Once leadership clarifies that everyone is accountable and responsible, it creates the culture within a company that adults work here. And once everyone feels empowered as reliable workers, that’s when you’ve laid the foundation for the creativity necessary for innovation.

Integrating The Digital And Physical Spaces For Collaboration

Business innovation comes from people brainstorming and sharing ideas. It also comes from them getting a good sense of the challenges and opportunities that exist for a company. For any of this to happen, people have to spend time together. That’s why for us, I want people in the offices.

That said, one of our teams is a hybrid team with virtual freelancers and on-site leadership. They’ve worked well as a team for years because they share weekly virtual meetings, have project platforms that keep them all accountable and leadership continually challenges them to do better and more than their last project.

Therefore, collaboration is essential for innovation. People have to see each other and share the same digital and physical spaces all the time. In short, leadership has to ensure that collaboration occurs and feeds on itself by providing the proper tools and resources (e.g., virtual conferences, tech platforms for cooperation).

Drive Creativity And Risk-Taking In Every Way Possible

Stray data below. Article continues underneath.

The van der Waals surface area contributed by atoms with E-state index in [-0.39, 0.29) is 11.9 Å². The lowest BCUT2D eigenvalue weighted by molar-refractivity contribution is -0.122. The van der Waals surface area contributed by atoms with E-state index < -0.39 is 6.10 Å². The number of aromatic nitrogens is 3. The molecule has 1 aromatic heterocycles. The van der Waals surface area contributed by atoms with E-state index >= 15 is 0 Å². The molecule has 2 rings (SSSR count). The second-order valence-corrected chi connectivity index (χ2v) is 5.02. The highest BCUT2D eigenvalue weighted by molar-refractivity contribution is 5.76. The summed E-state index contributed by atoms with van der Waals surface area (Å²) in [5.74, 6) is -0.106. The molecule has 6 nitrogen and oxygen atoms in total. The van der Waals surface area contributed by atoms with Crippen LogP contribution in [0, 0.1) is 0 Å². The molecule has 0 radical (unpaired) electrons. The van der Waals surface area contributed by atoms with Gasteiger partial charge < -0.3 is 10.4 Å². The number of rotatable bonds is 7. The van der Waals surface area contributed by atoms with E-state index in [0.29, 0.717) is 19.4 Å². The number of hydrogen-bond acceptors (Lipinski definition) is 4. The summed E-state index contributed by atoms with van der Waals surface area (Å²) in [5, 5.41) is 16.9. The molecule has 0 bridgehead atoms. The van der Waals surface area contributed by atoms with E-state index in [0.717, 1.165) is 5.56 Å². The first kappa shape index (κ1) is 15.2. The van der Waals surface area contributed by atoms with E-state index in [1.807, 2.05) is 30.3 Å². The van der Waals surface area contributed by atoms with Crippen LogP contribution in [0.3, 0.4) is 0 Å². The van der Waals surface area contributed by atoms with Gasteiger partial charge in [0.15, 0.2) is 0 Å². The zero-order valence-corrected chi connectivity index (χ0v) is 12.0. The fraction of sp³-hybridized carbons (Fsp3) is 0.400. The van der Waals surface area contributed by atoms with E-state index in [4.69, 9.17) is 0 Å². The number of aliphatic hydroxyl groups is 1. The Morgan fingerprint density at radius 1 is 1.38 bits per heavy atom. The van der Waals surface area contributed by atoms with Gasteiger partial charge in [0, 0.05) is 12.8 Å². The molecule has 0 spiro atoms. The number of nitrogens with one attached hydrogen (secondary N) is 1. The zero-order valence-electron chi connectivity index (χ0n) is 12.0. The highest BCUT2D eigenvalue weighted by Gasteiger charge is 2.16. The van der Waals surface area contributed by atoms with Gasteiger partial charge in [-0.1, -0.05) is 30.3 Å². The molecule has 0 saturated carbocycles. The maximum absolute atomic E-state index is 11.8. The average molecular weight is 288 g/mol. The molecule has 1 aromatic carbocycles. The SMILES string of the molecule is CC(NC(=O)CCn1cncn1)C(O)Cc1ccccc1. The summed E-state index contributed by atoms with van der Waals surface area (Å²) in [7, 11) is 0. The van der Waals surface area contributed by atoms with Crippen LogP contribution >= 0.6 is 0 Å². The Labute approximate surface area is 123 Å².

Again, innovation comes from creativity, which is a distinctly human trait. To bring those ideas into your company, you need to hire and retain talent that demonstrates creative and critical thinking. Therefore, in your recruitment and management processes, you have to show people that creativity and strategic risk-taking are essential values at your company.

Risk-taking has to become part of your company’s DNA, and the only way to take reasonable risks is to come up with calculated solutions. How do you generate creative risk-taking? One solution is to remove all friction. For instance, you could have a team entrusted with creating edge initiatives with minimal approval. One of the things I like to do is to create secondary and pilot brands in different markets and have our teams figure out how to gain market share.

Successes for projects have to get celebrated, but failures need to be transparent and acceptable. You should allow everyone in your company to understand what’s happening with any initiatives and clarify that the project or initiative is a test. Be transparent about successes and failures. If you need to make tweaks, go for it. And if the bottom line is that one effort failed fully, quickly get your team moving onto the next challenge.

In sum, innovation is indeed an essential ingredient in success in business. But, committing to creating the space for it to happen is fundamental. Moreover, being consistent with it, standing back and letting your team get creative, and getting comfortable with risks will allow your company to level up your company’s profitability.